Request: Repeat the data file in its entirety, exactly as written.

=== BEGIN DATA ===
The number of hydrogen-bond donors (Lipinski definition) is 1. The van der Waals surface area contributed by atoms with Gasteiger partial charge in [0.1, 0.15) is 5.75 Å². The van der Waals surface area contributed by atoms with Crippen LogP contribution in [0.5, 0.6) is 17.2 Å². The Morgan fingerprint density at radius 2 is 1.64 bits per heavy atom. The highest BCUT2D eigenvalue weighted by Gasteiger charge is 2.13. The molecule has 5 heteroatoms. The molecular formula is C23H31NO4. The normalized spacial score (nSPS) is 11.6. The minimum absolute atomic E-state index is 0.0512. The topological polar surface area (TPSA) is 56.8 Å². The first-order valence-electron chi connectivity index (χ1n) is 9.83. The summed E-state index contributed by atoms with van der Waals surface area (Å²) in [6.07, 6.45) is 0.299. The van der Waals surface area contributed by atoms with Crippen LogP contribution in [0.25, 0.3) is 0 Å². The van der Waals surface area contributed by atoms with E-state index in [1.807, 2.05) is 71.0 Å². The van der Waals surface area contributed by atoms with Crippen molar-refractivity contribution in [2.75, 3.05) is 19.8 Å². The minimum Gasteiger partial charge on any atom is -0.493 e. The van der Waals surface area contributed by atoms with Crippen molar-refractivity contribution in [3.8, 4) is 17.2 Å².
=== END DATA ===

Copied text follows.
The number of hydrogen-bond donors (Lipinski definition) is 1. The van der Waals surface area contributed by atoms with Gasteiger partial charge in [0.1, 0.15) is 5.75 Å². The van der Waals surface area contributed by atoms with Crippen LogP contribution in [0.5, 0.6) is 17.2 Å². The Morgan fingerprint density at radius 2 is 1.64 bits per heavy atom. The highest BCUT2D eigenvalue weighted by Gasteiger charge is 2.13. The molecule has 5 heteroatoms. The molecular formula is C23H31NO4. The normalized spacial score (nSPS) is 11.6. The minimum absolute atomic E-state index is 0.0512. The topological polar surface area (TPSA) is 56.8 Å². The first-order valence-electron chi connectivity index (χ1n) is 9.83. The summed E-state index contributed by atoms with van der Waals surface area (Å²) in [6.07, 6.45) is 0.299. The van der Waals surface area contributed by atoms with Crippen LogP contribution in [0.25, 0.3) is 0 Å². The van der Waals surface area contributed by atoms with E-state index in [1.807, 2.05) is 71.0 Å². The van der Waals surface area contributed by atoms with Crippen molar-refractivity contribution in [2.75, 3.05) is 19.8 Å². The minimum Gasteiger partial charge on any atom is -0.493 e. The van der Waals surface area contributed by atoms with Crippen molar-refractivity contribution in [3.8, 4) is 17.2 Å².